This passage forms the crux of Smith’s understanding of trade, acknowledged as based on self-interest, as a force for the progression of society. Smith argues that the division of labor is what drives trade. By assigning workers one task to master, other people can specialize in other functions, thus leading to a diversity and increase in production of goods. These goods are bought by other specialized workers, who in turn sell to other specialized workers. This allows for the market to grow and wealth to proliferate. Additionally, due to the ever-expanding nature of this system, the market is constantly becoming more diverse, which accommodates the needs and desires of more and more people. Wealth, therefore, is dispersed with greater and greater ease, for more people are specialized to produce the goods, and more and more people can afford goods. This system of trade benefits those with direct access to manufactured goods, skilled workers. These workers are safe in the knowledge that they will have access to other goods that they cannot produce. However, this system cannot contain itself. It must take place in a “well-governed society” and with “every other workman being in the same position” under the law. Both are produced through a system of justice regulated by moral principles. At the core of the legal system, much like the Smithian trade system, is the individual and his interaction with the system of greater morality.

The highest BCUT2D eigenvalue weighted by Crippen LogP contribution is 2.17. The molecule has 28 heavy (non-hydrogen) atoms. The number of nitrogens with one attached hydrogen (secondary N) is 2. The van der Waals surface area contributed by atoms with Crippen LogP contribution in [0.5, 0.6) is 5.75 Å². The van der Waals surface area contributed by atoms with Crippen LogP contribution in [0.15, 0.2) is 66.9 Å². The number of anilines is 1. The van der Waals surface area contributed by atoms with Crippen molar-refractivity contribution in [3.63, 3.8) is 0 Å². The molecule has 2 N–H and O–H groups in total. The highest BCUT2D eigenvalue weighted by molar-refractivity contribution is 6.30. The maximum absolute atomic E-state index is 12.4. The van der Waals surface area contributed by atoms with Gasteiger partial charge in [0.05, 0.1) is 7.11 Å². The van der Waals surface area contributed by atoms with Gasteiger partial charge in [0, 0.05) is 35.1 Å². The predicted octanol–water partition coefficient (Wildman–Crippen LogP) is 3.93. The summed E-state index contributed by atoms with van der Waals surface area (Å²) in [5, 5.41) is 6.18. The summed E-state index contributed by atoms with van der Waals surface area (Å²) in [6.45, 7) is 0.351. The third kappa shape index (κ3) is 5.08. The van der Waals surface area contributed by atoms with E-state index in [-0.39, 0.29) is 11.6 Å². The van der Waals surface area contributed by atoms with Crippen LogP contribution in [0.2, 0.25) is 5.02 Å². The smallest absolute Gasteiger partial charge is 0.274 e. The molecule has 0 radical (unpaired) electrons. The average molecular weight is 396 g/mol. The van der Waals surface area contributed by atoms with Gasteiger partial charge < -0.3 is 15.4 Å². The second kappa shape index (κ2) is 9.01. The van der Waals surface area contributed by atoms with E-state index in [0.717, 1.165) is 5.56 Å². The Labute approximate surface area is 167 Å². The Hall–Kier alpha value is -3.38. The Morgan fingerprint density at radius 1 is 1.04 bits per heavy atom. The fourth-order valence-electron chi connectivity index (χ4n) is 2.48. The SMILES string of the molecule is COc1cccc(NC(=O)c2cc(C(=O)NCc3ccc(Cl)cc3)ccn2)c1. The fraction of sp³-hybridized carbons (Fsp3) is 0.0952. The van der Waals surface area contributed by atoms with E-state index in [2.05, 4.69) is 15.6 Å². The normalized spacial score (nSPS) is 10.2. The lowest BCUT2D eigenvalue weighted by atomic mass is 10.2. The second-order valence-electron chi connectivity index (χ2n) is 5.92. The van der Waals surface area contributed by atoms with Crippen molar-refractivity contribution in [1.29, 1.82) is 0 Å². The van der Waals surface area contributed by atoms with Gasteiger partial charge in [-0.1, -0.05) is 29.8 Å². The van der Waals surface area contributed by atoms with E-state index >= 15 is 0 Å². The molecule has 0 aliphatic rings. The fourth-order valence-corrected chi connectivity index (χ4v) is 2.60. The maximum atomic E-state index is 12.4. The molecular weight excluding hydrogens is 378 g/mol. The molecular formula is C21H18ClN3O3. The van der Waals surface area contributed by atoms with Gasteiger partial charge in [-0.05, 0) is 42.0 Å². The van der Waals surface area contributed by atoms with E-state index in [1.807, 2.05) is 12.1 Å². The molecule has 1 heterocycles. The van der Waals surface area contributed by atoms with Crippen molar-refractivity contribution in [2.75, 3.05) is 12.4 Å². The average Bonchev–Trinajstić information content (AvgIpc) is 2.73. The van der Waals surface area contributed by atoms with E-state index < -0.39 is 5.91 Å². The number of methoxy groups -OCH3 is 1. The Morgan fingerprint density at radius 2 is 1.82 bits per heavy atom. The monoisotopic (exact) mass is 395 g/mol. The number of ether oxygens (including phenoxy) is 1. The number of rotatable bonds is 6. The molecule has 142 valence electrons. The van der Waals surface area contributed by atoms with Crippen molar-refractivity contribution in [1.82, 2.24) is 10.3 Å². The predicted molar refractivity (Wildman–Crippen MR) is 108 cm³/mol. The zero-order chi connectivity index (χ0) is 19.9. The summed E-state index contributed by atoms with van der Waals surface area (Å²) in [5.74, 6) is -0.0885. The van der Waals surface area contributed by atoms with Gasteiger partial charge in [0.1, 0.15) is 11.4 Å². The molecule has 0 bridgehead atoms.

At the core of the system of justice is an innate longing for each individual to be viewed in a positive light. For Evanksy, the individual, along with the propensity for being self-interested, is also concerned with the prevailing societal moral standards, or at least how he is viewed in the eyes of others through the lens of societal moral standards.